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An Example of an Identification Bar on an Aerial Photo



The ID bar (here highlighted in yellow on the photo above for easy recognition) along the top edge of this photo is typical of many photo identification methods.

The text is broken up into three separate parts: First, the date field "2-27-74", stating that this photo was shot on February 2, 1974; next come the roll and frame numbers, "2 60", meaning the sixtieth photo on the second roll of film for the given project; and lastly, the code designating the project for which the pictures were taken, in this case "GS-VDJT".

The amount of information and the method of its arrangement is not always the same from source to source, however.  There is no industry standard for the labeling of photography, and how and what data is put on an identification bar is often decided by either the company taking the pictures or the company's client.  Not every photo will have the data laid out in the arrangement shown above, therefore, and not all of this same information will even be listed on every photo.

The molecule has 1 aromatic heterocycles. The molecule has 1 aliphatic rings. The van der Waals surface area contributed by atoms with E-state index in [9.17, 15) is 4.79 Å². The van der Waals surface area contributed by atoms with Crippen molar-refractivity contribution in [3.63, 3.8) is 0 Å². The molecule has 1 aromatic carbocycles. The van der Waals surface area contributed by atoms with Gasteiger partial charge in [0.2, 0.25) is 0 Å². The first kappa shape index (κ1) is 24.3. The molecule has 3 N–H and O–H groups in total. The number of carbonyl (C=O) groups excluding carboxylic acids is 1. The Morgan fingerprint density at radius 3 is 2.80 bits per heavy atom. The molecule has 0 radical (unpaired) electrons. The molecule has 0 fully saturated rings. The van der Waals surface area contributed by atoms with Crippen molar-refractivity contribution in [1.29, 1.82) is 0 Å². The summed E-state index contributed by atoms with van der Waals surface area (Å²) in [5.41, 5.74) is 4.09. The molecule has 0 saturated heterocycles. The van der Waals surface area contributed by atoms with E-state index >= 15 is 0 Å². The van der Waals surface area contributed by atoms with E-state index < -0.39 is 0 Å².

This is why it is important to quote to us all of the information listed on an ID bar when trying to ascertain the availability of a photo already known to exist.


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